Jerusalem Tolerance Museum Sparks Fight
Saturday, September 23, 2006; 8:08 PM
JERUSALEM -- The Museum of Tolerance started off with good intentions, over $100 million in donations, an eye-catching design by architect Frank Gehry, a 2004 kickoff ceremony attended by Arnold Schwarzenegger, and a great piece of Jerusalem real estate.
But underneath that real estate, it turned out, there were Muslim graves. As a result, instead of bringing this contentious city's warring tribes together, the museum has sparked a fight with political, religious and historical dimensions between Muslims and Jews _ and all this before it has even been built.
Months of arbitration have ended in deadlock, the site is enclosed in aluminum walls, and the dispute is now before Israel's Supreme Court. Even if the court gives the go-ahead, however, the Museum of Tolerance could well remain permanently tainted by allegations of intolerance.
The museum was conceived by the Simon Wiesenthal Center, a nonprofit Jewish human rights group based in Los Angeles. It was to promote coexistence in a city holy to Muslims, Jews and Christians, and claimed by both Israelis and Palestinians as a capital.
The center's plan includes a conference center, a theater, and museums for adults and children with exhibits covering Jewish history and Israel's relations with its Arab neighbors.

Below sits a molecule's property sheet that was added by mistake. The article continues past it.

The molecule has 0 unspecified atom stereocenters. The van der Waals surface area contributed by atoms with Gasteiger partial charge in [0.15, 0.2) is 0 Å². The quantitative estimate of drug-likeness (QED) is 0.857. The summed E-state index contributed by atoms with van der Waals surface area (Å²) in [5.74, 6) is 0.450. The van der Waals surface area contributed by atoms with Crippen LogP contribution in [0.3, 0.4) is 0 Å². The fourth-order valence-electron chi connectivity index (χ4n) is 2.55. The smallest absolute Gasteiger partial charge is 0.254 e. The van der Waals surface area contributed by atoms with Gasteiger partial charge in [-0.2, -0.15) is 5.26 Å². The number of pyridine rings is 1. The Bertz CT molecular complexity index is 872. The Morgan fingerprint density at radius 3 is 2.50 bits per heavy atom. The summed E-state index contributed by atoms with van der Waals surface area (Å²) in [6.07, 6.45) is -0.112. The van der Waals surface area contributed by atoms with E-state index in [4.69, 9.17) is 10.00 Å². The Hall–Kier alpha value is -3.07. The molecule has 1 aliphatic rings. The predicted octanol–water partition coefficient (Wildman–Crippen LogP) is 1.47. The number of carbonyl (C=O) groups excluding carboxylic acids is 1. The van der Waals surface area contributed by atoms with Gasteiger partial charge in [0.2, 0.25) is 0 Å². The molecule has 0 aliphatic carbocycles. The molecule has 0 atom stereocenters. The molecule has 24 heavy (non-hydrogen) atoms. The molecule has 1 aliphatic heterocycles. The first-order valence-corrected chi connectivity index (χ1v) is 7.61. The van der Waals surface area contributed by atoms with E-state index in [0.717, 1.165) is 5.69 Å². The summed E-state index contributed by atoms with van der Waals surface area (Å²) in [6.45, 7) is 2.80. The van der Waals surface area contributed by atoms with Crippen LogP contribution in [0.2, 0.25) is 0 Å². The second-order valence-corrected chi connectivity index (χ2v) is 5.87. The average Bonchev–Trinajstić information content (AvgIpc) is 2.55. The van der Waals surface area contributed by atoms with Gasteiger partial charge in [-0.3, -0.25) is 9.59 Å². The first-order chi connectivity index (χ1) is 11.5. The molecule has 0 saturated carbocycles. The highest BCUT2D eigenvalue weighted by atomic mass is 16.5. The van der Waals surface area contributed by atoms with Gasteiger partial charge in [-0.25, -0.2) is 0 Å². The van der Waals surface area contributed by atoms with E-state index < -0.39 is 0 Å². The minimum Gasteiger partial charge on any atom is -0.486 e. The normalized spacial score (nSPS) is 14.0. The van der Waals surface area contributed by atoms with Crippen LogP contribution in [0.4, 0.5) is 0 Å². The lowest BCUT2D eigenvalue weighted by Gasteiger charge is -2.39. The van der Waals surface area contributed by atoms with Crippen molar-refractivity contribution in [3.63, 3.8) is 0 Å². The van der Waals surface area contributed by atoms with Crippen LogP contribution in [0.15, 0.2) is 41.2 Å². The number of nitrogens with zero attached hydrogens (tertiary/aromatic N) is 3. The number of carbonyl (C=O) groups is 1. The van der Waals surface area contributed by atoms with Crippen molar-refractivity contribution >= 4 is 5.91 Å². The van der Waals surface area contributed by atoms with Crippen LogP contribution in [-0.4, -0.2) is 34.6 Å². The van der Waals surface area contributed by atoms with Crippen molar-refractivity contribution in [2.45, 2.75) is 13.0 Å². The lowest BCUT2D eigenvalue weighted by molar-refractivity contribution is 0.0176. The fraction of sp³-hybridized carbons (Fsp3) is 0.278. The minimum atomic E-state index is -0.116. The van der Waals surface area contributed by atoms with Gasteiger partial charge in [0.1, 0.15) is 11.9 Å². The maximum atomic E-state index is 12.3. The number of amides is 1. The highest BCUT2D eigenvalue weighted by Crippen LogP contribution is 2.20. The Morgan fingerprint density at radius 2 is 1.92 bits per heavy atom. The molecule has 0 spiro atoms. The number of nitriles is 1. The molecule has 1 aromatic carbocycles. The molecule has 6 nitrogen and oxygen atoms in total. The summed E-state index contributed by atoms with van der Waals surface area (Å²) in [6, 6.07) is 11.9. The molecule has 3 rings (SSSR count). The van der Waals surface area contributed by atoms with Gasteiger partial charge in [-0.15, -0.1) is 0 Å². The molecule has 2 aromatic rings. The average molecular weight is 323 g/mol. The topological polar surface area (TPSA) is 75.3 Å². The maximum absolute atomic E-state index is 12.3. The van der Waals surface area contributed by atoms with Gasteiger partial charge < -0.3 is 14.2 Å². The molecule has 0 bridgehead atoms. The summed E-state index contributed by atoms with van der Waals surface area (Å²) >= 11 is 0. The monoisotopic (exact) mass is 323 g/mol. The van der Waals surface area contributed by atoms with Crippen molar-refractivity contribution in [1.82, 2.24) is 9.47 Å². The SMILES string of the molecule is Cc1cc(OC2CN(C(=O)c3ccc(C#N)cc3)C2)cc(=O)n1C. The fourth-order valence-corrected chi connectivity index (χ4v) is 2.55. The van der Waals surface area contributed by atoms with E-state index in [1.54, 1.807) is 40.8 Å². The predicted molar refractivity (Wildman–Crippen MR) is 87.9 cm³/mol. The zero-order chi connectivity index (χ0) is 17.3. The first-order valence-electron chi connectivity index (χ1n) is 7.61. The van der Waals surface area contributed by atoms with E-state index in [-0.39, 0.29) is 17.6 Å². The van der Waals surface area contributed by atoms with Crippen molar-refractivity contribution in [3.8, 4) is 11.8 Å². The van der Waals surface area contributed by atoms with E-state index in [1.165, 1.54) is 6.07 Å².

The Jerusalem municipality gave the Wiesenthal Center a municipal parking lot in central Jerusalem on which to build the museum.
But in Jerusalem, a parking lot is rarely just a parking lot. Before it was turned into a four-story underground garage in the 1970s, the land had been a small part of a sprawling Muslim cemetery.
The cemetery fell out of use after the creation of Israel in 1948, but many of its graves are still visible, crumbling among trees in what has become the heart of the Jewish side of the city. Part of the cemetery is now known as Independence Park. Another part had been sold much earlier, in the 1930s, at the initiative of the top Muslim clergyman of Jerusalem, to become the renowned Palace Hotel.
The project's backers say they didn't know the lot contained graves when they got it, and cite the Palace Hotel precedent and a 1964 ruling by a top Muslim cleric permitting construction on the land. But this has not mollified critics, who charge that nothing justifies the desecration of graves.
When surveyors found human remains at the site early this year, two Israeli Arab groups got a court order freezing construction.
One of the groups fighting the museum is the Al-Aqsa Company, affiliated with Israel's Islamic Movement, a rising political force among the country's 1.2 million Arab citizens.
"Islamic law is very clear: You can't build on land that was once a cemetery," said Muhammad Suleiman, a lawyer for the group. The cleric who issued the 1964 ruling was corrupt, Suleiman charged, and the fact that Arabs were silent about the parking lot's presence for decades doesn't mean they should remain silent now.